Archive for December, 2014|Monthly archive page

The power of forgiveness

A few days ago, I heard a story about an employer who forgave his employee for stealing money.

The employee had written a cheque and forged the signatures of his employer and the financial officer.  When the fraud was discovered, the employee ultimately confessed.

The employer and financial officer forgave him.  They then put him on a repayment plan.

But, perhaps the most important step was that they have decided to assign him new responsibilities in an area where he is particularly gifted.  They know him to be a good-hearted young man who comes from a troubled background.

Think about that act of forgiveness.  It has the power to turn around a young man’s life.

Of course, forgiveness plays a vital role in the story of Christ – and in our lives as Christians.

Christ came in human form to suffer and die for us so that our sins might be forgiven.  Unlike the young man I mentioned, there is no repayment scheme for us – Christ is our repayment.  He made the payment on our behalf.

Christ also demonstrated forgiveness in other ways.

Peter Horrobin notes in his book The Most Powerful Prayer on Earth that Jesus called out to the Father on the cross: “Father, forgive them for they don’t know what they are doing.”  He said those words while dying on the cross as people mocked him and gambled for his clothes.

As Horrobin says, Christ was going beyond offering personal words of forgiveness.  He was asking the Father to spare the mockers from the punishment they deserved.

Jesus also forgave Peter for denying him after his arrest.  He commissioned him to be a leader in the church after Christ’s ascension to heaven.

We, too, are asked to forgive others.  Failing to forgive has serious consequences – sometimes leading to emotional, physical and spiritual problems.

This is something I have learned relatively recently in my life.  The full impact of unforgiveness only hit home to me when some friends and I were doing a study on healing prayer seven years ago.

I realized that there were people I had not forgiven for hurts that dated back 60 years.

Forgiving should flow from a heart that is grateful to God for forgiving me.  It pleases God and it frees me, too.


How to wait

We all know what it’s like to wait – and sometimes it can be frustrating.

In many cases, there’s not much we can do about it.  If the doctor is late, we have to trust that he will eventually get around to seeing us.

Trust is vital, too, in waiting for God.  But I am learning that there are good ways – and poor ways – of waiting for the Lord.

If I’m waiting for the doctor to see me, I can read a book or solve a problem I have been wrestling with or – even better – pray.

I can make good use of my time, too, if I’m waiting for God to deal with an issue in my life.

As I have just mentioned, I must begin by trusting that God knows what he is doing and is working on my problem.  I must believe that he wants the best for me – that’s what the Bible says.

A good beginning is Psalm 46:10 where God says: “Be still, and know that I am God.”

I must begin by quieting my spirit and drinking in the fact that I am in the presence of God.  Sometimes, I simply stop and focus on the fact that God is with me right now.  I don’t ask anything of him or even ask him to tell me anything.

That can be very calming.  I don’t know what lies ahead, but, whatever it is, it cannot be bigger than God.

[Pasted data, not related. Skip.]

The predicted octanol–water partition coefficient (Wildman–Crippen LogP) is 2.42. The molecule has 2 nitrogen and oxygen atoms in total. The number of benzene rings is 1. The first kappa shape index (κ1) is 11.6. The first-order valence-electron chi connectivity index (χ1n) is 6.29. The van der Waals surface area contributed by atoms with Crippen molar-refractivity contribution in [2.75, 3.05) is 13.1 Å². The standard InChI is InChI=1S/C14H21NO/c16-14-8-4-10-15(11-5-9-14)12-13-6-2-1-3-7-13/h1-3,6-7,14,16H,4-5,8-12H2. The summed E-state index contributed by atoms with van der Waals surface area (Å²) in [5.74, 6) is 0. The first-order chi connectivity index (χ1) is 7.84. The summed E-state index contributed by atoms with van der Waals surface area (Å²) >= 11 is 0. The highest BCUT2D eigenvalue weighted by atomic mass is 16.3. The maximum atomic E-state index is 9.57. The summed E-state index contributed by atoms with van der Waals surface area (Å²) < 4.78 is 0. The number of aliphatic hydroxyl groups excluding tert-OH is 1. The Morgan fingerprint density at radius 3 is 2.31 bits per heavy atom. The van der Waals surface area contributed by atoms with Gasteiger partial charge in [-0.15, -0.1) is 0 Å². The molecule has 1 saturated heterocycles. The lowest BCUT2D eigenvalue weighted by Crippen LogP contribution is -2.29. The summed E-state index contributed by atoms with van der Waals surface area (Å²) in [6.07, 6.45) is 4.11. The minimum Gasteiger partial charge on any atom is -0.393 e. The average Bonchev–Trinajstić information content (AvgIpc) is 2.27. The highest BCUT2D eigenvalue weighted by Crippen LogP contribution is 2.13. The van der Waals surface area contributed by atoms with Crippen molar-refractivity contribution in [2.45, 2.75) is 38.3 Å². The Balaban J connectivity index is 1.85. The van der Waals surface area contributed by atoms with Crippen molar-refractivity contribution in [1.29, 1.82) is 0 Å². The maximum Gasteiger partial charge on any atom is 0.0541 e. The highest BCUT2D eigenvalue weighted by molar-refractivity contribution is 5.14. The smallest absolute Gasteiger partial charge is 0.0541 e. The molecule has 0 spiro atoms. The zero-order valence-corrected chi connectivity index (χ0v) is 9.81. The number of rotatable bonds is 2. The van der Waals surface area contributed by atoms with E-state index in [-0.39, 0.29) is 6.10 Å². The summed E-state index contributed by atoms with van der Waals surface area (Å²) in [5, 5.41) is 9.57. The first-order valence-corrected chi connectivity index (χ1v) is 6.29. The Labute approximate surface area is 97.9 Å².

The great faith chapter – Hebrews 11 – speaks of men and women who looked forward to the Messiah and died – some horribly – before the highly-anticipated coming of Jesus.  They went to their deaths believing that some day the Messiah would come.

Once I put myself into God’s hands, I can heed the apostle Paul’s wonderful words in Philippians 4:6: “Do not be anxious about anything, but, in everything, by prayer and petition, with thanksgiving, present your requests to God.”

That’s excellent advice – particularly good advice for me.  I was born worrying.

For me, the words that stand out in that verse are “with thanksgiving”.  Paul is saying that I must be thankful even in the midst of troubling times.

When I obey those words,  I do find a measure of peace.

I’m human.  I find I need to constantly relearn these lessons when problems – even trivial problems – crop up.

But these lessons from scripture actually work – because they come from the heart of God.

Through God’s eyes

What would my life look like if I were peering at me through God’s eyes?

Different, I’m sure.  I would be able to see what is coming down the road – good things and bad things.

I would see, as well, how I fit into God’s greater plan – my little part of his plan.  I would also see that the end of it all is wonderful, beautiful – enough to draw adoring praise from my lips.

Even with my own eyes, I can see that heartaches years ago have helped mould me into a different man – even, I will say, a wiser man.

I find it easy to get caught up in the current problems and troubles and to forget that God sees things that I don’t and knows more than I will ever know.

I’m like the man who pushed the brand new car because he thought that was the way it worked.  All he needed to do was get inside and start the engine and the car would carry him to where he wanted to go.

I need God’s insights just like that man needed the car instructions.

I am constantly drawn to the apostle Paul and the way he confronted trouble.

When he was in prison in Rome, he wrote that some Christians were preaching Christ out of envy and selfish ambition, hoping to get him into trouble. But he rejoiced because “the important thing is that in every way, whether from false motives or true, Christ is preached.” (Philippians 1:18)